- Medical expenses
- Pain and suffering
- Emotional distress
- Lost quality and enjoyment of life
Depending on the circumstances – for example, if the nursing home’s conduct was particularly reckless or intentional – you may also be able to seek punitive damages.
Taking legal action against the nursing home not only helps your family rebuild, but also sends a strong message that will help to stop other families from suffering as yours has. That’s why it’s so important to speak with an experienced nursing home abuse and neglect attorney who can investigate and take legal action on your behalf.
Finding out what happened in a nursing home is a complex and difficult process. Negligent nursing homes are notoriously good at hiding information or explaining away abuse and neglect. They may argue that your loved one was in failing health anyway and there was nothing they can do. Because your loved one and other residents may have difficulty remembering or talking about what happened, it can be particularly difficult to uncover the truth.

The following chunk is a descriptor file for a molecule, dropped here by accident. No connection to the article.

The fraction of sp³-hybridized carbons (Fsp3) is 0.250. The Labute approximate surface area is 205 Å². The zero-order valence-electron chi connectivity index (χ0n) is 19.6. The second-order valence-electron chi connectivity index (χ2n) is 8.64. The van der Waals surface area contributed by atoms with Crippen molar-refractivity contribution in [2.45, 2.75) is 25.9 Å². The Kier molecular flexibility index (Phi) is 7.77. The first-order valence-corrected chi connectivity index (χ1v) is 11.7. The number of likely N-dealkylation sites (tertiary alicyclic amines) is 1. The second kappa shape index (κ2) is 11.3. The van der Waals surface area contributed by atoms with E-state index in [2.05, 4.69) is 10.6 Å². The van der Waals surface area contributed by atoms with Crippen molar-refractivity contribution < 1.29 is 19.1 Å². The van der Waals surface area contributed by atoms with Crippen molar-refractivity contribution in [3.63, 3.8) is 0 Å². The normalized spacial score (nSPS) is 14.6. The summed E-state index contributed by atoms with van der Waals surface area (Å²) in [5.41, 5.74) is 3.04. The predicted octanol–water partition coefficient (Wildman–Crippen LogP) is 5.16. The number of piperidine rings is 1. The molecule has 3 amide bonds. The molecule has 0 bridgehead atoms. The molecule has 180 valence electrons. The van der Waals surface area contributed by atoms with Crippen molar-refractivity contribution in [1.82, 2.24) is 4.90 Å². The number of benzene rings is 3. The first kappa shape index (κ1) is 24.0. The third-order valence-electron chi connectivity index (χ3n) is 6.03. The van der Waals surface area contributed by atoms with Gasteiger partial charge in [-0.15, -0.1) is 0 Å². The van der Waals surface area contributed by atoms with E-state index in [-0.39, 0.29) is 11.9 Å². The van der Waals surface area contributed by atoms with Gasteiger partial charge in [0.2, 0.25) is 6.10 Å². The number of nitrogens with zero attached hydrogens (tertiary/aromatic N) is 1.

We know how to overcome those problems. When you hire us, we’ll get to the bottom of what happened to your loved one – and we’ll tell you what you can do about it. We know how to build a strong case that the nursing home and their insurance company can’t ignore. Furthermore, we work on a contingency fee basis, which means you don’t pay us a cent until and unless we successfully resolve the case.
We would be honored to meet with you for a free consultation to talk about what happened to your loved one. There’s absolutely no cost and no obligation, but it is important to act quickly so we can start investigating right away. Contact us today to tell your story to a nursing home abuse and neglect attorney who cares.